10 Songs, 39 Minutes

EDITORS’ NOTES

The Stones awoke with a start from their psychedelic dream, both musically and spiritually. Beggars Banquet is the sound of that start, a decisive move toward their roots that would color the next five or so gloriously creative years. The record is best known, of course, for the brazen statements "Sympathy for the Devil" and "Street Fighting Man," but its skepticism and humor pervade nearly every cut. "No Expectations" is more proof of Jagger and Richards' ability to deliver heartrending ballads, while a cover of the Rev. Robert Wilkins' "Prodigal Son" shows how commandingly they'd mastered pre-electric blues. Even at its lightest, this is tough, smart music that remains endlessly listenable and challenging. Those wondering how they got to be called the greatest could begin learning the lesson here.

EDITORS’ NOTES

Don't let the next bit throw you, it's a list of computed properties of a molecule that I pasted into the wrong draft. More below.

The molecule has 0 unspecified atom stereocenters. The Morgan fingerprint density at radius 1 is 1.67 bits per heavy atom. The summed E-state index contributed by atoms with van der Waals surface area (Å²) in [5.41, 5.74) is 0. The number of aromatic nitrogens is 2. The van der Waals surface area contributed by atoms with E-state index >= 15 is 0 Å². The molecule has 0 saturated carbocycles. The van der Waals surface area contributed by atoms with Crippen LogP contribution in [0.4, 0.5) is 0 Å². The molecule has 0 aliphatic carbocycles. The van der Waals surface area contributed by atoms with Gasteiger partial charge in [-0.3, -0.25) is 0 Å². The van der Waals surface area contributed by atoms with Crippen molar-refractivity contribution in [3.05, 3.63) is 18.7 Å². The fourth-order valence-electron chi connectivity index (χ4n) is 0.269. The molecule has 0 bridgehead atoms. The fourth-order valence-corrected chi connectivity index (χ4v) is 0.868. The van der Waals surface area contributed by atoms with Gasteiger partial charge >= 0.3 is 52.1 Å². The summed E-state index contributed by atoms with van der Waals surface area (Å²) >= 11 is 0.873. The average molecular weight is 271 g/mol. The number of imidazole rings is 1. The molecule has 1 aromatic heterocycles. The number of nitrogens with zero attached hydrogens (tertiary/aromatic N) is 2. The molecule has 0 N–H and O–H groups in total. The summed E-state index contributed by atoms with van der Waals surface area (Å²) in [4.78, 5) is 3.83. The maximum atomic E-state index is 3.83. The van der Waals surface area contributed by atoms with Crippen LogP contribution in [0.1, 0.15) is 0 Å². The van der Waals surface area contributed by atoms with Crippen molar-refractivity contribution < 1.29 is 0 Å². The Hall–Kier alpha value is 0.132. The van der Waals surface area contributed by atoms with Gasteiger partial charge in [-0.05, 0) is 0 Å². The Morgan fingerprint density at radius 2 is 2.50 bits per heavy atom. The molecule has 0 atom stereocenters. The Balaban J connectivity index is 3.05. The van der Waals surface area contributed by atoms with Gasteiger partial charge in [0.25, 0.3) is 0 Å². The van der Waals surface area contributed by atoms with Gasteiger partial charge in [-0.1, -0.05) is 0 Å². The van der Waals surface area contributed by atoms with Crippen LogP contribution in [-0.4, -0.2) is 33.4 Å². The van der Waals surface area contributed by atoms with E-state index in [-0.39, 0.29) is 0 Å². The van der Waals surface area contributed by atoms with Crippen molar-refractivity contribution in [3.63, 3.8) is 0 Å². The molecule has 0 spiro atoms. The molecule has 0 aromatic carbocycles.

The Stones awoke with a start from their psychedelic dream, both musically and spiritually. Beggars Banquet is the sound of that start, a decisive move toward their roots that would color the next five or so gloriously creative years. The record is best known, of course, for the brazen statements "Sympathy for the Devil" and "Street Fighting Man," but its skepticism and humor pervade nearly every cut. "No Expectations" is more proof of Jagger and Richards' ability to deliver heartrending ballads, while a cover of the Rev. Robert Wilkins' "Prodigal Son" shows how commandingly they'd mastered pre-electric blues. Even at its lightest, this is tough, smart music that remains endlessly listenable and challenging. Those wondering how they got to be called the greatest could begin learning the lesson here.

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